Learning to Surrender


The great “spring” snowstorm/blizzard of April 11 and 12 will long live in my memory, both for the incredible amount of snow and for the lessons I learned.

I found myself getting worried on Friday morning, as I prepared to leave for work. I wondered how much snow we would get and when it would come. I wondered about the “blizzard conditions” they talked about on the weather channel. I was scheduled to preach that weekend; I was also scheduled to do an infant baptism. I began to fret about how I would get to St. Peter’s with the terrible weather ahead. Ah, human nature!

As it turned out, I was not able to make the trek from Little Canada to Mendota, on Saturday evening. Father Steven braved the elements and offered Mass for about 50 brave souls, and even baptized an infant! I reflected on my own reaction to the forecast, the piling snow and the rather frightening weather conditions that kept us all on the edge of our seats, from Friday evening to Sunday morning.

I somehow wanted God to wave his mighty hand over the weather in our part of the world, so that I didn’t have to face my fear of driving on slick roads and the visibility issues that come with that kind of a storm. I kept repeating the psalmists’ words, “Ice and snow, bless the Lord!” I prayed all the way to St. Peter’s on Sunday morning, where I picked up my preaching duties and also baptized an infant. There was no slipping or sliding on the roads, and despite a little “white knuckling” along the way, I made it just fine. Praise God!

All of this reminded me of a time, during spring of last year, when I was put in a position of having to deal with an emerging situation over which I had no control. It was 8:40 a.m. on Pentecost Sunday, when I bid Father David farewell, as he headed back home to take a much needed rest. There was no time to call in another priest and no time to plan a homily. Holy Spirit to the rescue! I literally stood at the ambo, opened my mouth and God provided the words! This is certainly not how I would have preferred things to go, but, in the final analysis, it all worked out. It always does. . .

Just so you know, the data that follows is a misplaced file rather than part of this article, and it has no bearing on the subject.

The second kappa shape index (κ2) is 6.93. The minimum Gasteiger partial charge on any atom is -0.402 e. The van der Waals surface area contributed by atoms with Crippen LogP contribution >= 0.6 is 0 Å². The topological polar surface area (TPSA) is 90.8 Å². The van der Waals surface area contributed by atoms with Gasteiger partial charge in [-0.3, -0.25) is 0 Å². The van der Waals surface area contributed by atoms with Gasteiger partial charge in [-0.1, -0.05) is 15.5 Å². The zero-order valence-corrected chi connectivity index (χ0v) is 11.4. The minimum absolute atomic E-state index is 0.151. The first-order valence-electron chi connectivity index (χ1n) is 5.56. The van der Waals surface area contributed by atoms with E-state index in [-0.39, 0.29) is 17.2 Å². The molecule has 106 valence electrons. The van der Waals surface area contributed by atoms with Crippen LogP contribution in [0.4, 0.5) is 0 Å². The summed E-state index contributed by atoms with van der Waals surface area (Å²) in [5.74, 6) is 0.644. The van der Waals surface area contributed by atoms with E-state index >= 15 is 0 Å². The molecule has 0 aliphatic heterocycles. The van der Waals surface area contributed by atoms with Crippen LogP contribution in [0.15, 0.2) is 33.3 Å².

At 60 years old, (I know, I know, I don’t look that old.) I am still learning to accept what God sends into my life, trusting that His will shall be done. There are beautiful lessons of surrender and acceptance of God’s will in these little storms of life. As usual, I worried and fretted about things over which I had no control. God knew what he was doing, and he knew how he would use these situations to teach his son another lesson.

Surrender is about letting go and letting God. I know in my head that I need to do that. In my heart, though, it’s another story. I can honestly look back on my life over these past 60 years and see God’s hand guiding me through every storm.   Not once has he failed me, and yet, I will still worry and fret each time a storm comes into my life.

Acceptance is about realizing that God either sends situations into our lives, or he allows them to happen. It is not easy to accept things that we don’t choose for ourselves. At times, it is incredibly painful or difficult to accept what does come into our lives. As is often the case, God surprises us by teaching us a beautiful lesson that would have otherwise passed us by. God sends people into our lives in the most difficult moments, and, like angels, they serve as guides and helpers in these times of struggle.

God never leaves us. God is constantly watching over us and guiding our life’s path. There is a beautiful peace that falls over us when we realize that we are not in control, accept our reality and then surrender our will to God’s perfect will.

The snow is melting, and for that I am glad. I know there will be more storms ahead—both the weather variety and the storms of life. Today, I thank our loving God for the storms that he has brought me through. I am learning to accept and surrender.

What about you?

In the joy of the Risen Christ!

Deacon Tim


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